are buried underground and skirt around the
entire perimeter of our pens as a further preventative
to keep predators from burrowing under and into our
We use vinyl coated, 19
gauge 1/2" x 1/2" wire mesh that we buy in rolls of 36"
x 100' for our digging predator barriers (other sizes
are available). Visit
Louis Page Inc
to order (remember to inquire
about the necessity of a lift gate delivery
Standing outside of our
perimeter fencing, we dig a trench that goes 6 inches down into
the ground and 2 feet out and away from the perimeter
We unroll our vinyl coated wire mesh in front of
the each side of our pen. We allow for a couple extra
feet of mesh to extend out from each corner of the pen
before cutting the mesh. This makes for a good overlap
that protects entry from the corners of our pens.
We position the wire mesh so that
the top 6 inches overlaps the base of our perimeter fencing. We then secure
the top of this mesh to the perimeter fencing using
either heavy duty zip-ties or a hog ring device.
The next 6 inches of mesh reaches down into the trench.
Then we bend the remaining 2 feet of mesh out towards us
and press it down, so it's laying flat at the bottom of the
We do some quick cutting and
folding at each of the corners as we move around the
pen. We secure the overlapping layers of mesh together
with hog rings.
Finally, we refill the trench and bury the mesh
underground (except for the top 6 inches that are
mounted to our perimeter fence).
Ducks and geese need top cover to prevent
owl, eagle and hawk attacks in addition to keeping raccoons
from climbing over the perimeter fencing and into our pens.
We use PVC galvanized wire attached to our cross
beams in some of our pens, and we utilize aviary nets in some of our other pens.
We use: Extra Heavy Weight, knotted 2" mesh,
with a 125 lb breaking strength that we buy in rolls of
52' x 155'
(other sizes are available).
Louis Page Inc
to order (remember to
ask for a lift gate delivery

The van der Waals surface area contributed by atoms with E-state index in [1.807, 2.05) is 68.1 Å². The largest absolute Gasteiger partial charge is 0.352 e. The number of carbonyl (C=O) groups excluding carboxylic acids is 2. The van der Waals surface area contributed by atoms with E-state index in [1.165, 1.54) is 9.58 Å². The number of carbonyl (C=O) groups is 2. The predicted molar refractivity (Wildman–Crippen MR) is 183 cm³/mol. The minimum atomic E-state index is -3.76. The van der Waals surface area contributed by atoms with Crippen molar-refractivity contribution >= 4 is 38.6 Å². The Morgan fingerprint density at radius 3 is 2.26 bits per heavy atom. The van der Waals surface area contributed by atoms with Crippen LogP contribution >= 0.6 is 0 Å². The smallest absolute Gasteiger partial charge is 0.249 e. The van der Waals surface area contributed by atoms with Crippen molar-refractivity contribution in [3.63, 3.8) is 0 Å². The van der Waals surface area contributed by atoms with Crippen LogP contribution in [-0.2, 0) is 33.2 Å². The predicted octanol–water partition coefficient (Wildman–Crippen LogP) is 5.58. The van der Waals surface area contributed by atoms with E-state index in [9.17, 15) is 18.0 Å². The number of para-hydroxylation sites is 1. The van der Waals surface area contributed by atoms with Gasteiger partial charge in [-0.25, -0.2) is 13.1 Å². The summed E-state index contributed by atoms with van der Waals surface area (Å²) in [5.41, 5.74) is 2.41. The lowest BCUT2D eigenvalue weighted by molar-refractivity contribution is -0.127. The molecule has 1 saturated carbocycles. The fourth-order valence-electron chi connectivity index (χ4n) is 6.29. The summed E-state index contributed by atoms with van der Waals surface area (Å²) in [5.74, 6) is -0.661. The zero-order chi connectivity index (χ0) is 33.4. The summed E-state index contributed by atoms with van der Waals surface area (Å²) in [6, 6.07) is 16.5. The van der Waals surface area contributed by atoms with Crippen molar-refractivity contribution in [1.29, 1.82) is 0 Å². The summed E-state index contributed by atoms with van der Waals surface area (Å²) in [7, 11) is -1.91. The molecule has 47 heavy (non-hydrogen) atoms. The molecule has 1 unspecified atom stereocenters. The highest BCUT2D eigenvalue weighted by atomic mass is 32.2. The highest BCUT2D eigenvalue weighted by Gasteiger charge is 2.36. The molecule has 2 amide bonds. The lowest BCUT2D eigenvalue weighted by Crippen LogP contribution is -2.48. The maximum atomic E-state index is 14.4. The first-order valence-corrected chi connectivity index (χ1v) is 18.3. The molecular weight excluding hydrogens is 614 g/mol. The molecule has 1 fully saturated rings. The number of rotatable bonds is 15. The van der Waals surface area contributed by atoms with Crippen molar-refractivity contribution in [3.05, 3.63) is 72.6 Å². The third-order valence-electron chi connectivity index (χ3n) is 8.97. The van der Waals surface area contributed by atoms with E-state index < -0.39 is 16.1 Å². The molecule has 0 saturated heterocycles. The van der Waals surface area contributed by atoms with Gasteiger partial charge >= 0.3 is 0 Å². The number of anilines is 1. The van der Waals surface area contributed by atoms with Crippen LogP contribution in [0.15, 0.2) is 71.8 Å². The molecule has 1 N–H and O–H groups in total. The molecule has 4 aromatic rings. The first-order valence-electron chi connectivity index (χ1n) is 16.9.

The weight of snow can bring down netting or
top fencing with inadequate supports. Braced crossbeams offer added
strength, but during heavy storms, we still need to do some frequent clearing.
Tip: In this photo the tree-tops
were not yet pruned, but we do keep them under control to prevent them from
stretching or damaging our netting.
Powered Electric Fence
Whenever utilizing aviary nets, we also
rely on electric
fencing around the top border of our perimeter fencing to keep
climbing predators (like raccoons) from chewing their way through
We own a solar powered electric fence
avoid any increases in our monthly electricity bill. We also
have a back up battery and a plug-in electrical charger
for less sunny seasons. Fortunately, we rarely have to
We construct our own jigs to support the
electric fencing and simply zip-tie them into place on our metal pens or screw them
into place on our wooden pens.
Tip: The electric fence will likely
short out during snow and ice storms. Fortunately, predators aren't usually
out in this weather. Remember to always shut off your charger before you
start clearing snow and ice from the electric fence.
Tip: We have a high voltage meter
on hand, so we can test our electric fence at any time and confirm it's
We began our sanctuary with Kiddie Pools. We always
sank our pools into the ground, so our rescues would not
trip over the lip. Duck legs especially are very easily
We upgraded our pools to cascading concrete ponds and
pumped stream water up into them. They worked very well,
but had to be re-faced every year because they crack in
cold weather. This was fine in the beginning, but after
a while we had too many ponds to work on every spring
and it became pretty inconvenient (and costly).
Tip: The one foot lip around
the edge keeps ducks from pulling dirt and mud into the
ponds while they are floating on the water.
We upgraded once again to preformed pond liners with
built in "plant shelves" for the ducks to use as steps
to get in and out.
If you are going to use
sheet pond liners, do NOT lay rocks or pour round stones
around the edges. They can lead to serious foot and leg
Tip: Many garden stores display the
most expensive brands, but can often order the less expensive version. Our
bean-shaped, pre-formed pond lingers hold 50 gallons and cost about $70
(before negotiations!). Our larger ponds hold 220 gallons.
In our larger enclosure (The Courtyard) we
constructed our own concrete pond. The excavator rental
for this kind of project costs about $1000. We built our
own concrete forms for a few hundred dollars more. And
the cement cost about $500. I know this sounds like a
lot, but if you were to try to have someone install this
for you it would cost close to $10,000 dollars! By doing
the work ourselves, it only cost us about $2000 dollars.
Stream water naturally comes into one pipe and drains
out the other. We also have a pump in this pond that
moves the water up into the ponds in our other pens.
We have a few natural water sources on the property.
Only human-imprinted ducks and geese are led to these
fun places and they are chaperoned closely at all times.
We use a Savio Water Master 6500 GPH, solids handling
, 750-1100 watts
Waterfowl Sanctuary 2005, 2006, 2007, 2008, 2009